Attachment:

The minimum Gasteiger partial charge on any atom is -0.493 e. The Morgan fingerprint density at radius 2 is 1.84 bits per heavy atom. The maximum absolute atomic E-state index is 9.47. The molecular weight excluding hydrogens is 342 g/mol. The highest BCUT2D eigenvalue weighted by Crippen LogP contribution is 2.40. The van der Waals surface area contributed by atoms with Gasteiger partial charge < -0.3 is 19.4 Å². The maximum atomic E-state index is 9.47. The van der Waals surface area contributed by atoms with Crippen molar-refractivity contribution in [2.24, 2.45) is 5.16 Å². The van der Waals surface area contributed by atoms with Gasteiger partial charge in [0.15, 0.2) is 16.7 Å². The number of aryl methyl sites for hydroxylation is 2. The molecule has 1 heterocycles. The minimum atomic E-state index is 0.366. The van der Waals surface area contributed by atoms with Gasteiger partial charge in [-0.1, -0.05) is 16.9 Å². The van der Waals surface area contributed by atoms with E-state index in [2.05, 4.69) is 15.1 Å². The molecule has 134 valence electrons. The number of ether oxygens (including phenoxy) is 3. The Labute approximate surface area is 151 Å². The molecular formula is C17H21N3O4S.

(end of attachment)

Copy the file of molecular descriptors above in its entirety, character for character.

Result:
The minimum Gasteiger partial charge on any atom is -0.493 e. The Morgan fingerprint density at radius 2 is 1.84 bits per heavy atom. The maximum absolute atomic E-state index is 9.47. The molecular weight excluding hydrogens is 342 g/mol. The highest BCUT2D eigenvalue weighted by Crippen LogP contribution is 2.40. The van der Waals surface area contributed by atoms with Gasteiger partial charge < -0.3 is 19.4 Å². The maximum atomic E-state index is 9.47. The van der Waals surface area contributed by atoms with Crippen molar-refractivity contribution in [2.24, 2.45) is 5.16 Å². The van der Waals surface area contributed by atoms with Gasteiger partial charge in [0.15, 0.2) is 16.7 Å². The number of aryl methyl sites for hydroxylation is 2. The molecule has 1 heterocycles. The minimum atomic E-state index is 0.366. The van der Waals surface area contributed by atoms with Gasteiger partial charge in [-0.1, -0.05) is 16.9 Å². The van der Waals surface area contributed by atoms with E-state index in [2.05, 4.69) is 15.1 Å². The molecule has 134 valence electrons. The number of ether oxygens (including phenoxy) is 3. The Labute approximate surface area is 151 Å². The molecular formula is C17H21N3O4S.